If you’re someone who enjoys following financial news, you’ve probably come across the term “yield.” A little over a month ago, the US 10-year treasury yield crossed 3% for the first time in 4 years and the news cycles made a big deal about it. But what does “yield” even mean? Here’s a quick refresher.
Yield has to do with the amount of income an investment is generating, whether it comes from interest or dividends that are paid out to an investor who holds a particular security. The yield is expressed as a percentage of either an investments current market value or face value. You can think of it as the income that an investment yields. For simplification's sake, let’s say we have an investment worth $100 that has generated $8 this year. The yield on that investment is 8% (8/100 = .08 or 8%).
Yields can be calculated on all kinds of investments including stocks, but we hear about them most often regarding bonds. A few different types of yields that are helpful to know are the current yield which is the bond interest rate as a percentage of the current price of the bond, and the yield-to-maturity which is an estimate of what an investor will receive if a bond is held to maturity.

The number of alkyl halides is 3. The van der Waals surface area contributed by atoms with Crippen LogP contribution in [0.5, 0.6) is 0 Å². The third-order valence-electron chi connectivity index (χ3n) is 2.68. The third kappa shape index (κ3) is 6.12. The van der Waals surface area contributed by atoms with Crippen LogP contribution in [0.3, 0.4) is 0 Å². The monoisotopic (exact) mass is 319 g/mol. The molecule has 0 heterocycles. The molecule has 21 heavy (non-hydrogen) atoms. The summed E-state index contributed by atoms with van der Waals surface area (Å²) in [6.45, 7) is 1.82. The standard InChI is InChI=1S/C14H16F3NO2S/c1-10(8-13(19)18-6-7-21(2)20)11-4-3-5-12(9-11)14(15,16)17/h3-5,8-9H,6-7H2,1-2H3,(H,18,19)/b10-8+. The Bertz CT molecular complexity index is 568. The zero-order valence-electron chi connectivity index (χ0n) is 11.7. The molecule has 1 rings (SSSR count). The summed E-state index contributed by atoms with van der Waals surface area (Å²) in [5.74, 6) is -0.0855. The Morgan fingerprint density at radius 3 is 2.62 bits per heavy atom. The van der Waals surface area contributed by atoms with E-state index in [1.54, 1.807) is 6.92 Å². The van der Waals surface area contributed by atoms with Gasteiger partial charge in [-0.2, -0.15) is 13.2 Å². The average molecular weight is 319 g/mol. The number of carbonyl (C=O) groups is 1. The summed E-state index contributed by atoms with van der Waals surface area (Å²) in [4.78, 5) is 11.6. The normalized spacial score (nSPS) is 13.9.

Like the inverse relationship between bond prices and interest rates, there is also an inverse relationship between bond prices and yield (which is linked to interest rates). This is because when rates rise, in order to make bond yields attractive enough to match current rates, the price must fall. Remember our hypothetical investment that was yielding 8%. Let’s say that the yield on newly issued bonds of a similar nature rise to 10%. Why would you want 8% when you can get 10%? The income being generated is the same. Therefore, in order to make that first bond’s yield more attractive, the price has to fall from $100 to $80. Now the $8 yield on $80 equals 10% (8/80 = .1 or 10%). This sounds like a bad thing. Prices are falling! But here’s the catch: while prices are falling in the near term, rates are also increasing, meaning that going forward if you purchase a new investment at $100 it will pay $10 instead of $8.
If you’d like to learn more about the basics of the financial markets, we invite you to poke around our blog.